Low Oregon Grape (Mahonia nervosa)
Low Oregon Grape’s leathery leaves dapple the shady nooks of forests stretching from the Pacific Coast to the foothills of the Cascades. This evergreen shrub is the smaller cousin of Tall Oregon Grape, offering the same glossy, serrated foliage and canary-yellow blooms, but in a smaller package.
Mahonia nervosa is excellent for creating low barriers and provides a hearty native substitute to the European transplant English Holly. This versatile shrub can tolerate both dry and moist soil so long as it’s nestled in partial to full shade. It spreads through rhizomes and can be planted either as a single accent in the canvas of your landscape or in bunches. With the long days of August come, Low Oregon Grape’s tart purple fruits, which were once a part of the traditional diet of the original peoples of the region. Today, they are primarily used to make wines and jellies. This native shrub also provides valuable habitat for small mammals and birds, and its nectar is a treat for local hummingbirds.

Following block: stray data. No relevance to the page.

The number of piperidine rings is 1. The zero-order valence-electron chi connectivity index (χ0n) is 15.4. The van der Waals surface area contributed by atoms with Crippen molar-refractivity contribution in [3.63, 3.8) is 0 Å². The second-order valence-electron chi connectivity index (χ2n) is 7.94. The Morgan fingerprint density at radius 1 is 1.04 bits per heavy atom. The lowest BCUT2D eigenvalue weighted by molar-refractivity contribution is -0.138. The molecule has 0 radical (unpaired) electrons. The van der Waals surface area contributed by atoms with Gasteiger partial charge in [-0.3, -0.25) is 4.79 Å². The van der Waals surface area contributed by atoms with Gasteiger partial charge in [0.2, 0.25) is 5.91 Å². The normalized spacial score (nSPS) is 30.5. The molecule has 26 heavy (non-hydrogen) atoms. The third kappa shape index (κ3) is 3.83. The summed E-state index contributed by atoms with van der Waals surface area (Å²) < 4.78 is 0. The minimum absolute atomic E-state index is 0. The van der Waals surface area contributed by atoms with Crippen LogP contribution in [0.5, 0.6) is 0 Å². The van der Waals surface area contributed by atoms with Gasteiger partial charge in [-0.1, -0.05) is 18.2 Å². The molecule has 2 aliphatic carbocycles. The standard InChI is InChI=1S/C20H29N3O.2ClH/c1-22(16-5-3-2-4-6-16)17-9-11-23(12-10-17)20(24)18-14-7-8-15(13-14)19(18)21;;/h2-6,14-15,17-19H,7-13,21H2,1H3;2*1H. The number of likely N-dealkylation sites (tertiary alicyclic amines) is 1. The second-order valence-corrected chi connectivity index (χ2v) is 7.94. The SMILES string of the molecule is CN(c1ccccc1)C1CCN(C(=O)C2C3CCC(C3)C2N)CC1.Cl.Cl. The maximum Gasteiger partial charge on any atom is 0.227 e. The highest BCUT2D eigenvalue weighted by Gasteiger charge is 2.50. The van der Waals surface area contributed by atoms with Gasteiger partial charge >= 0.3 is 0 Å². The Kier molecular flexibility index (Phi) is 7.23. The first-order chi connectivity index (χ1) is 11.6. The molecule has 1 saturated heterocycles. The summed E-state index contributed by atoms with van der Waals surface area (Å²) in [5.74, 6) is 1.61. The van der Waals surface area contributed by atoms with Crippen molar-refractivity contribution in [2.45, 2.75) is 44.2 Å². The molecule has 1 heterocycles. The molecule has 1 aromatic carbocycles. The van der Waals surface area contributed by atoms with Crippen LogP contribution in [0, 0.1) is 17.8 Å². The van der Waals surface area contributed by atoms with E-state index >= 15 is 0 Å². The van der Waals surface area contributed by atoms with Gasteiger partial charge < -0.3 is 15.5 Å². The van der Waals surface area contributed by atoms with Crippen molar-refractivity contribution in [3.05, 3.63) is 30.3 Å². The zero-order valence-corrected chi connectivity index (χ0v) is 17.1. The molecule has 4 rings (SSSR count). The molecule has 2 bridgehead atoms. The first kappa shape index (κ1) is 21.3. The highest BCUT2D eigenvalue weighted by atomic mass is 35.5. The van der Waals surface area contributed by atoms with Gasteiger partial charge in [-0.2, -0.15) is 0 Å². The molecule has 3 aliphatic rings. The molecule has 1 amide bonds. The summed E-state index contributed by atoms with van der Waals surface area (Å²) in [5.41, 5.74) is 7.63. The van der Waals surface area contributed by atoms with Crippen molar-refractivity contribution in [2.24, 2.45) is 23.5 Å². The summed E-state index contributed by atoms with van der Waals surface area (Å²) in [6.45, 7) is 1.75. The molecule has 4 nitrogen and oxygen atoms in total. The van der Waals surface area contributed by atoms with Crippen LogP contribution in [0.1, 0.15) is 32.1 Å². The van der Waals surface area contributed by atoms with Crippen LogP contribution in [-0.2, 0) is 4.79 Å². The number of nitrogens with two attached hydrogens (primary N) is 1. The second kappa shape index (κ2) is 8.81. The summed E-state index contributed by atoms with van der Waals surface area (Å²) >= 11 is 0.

Caroline Boschetto, AmeriCorps Projects Coordinator, Community Agriculture Engagement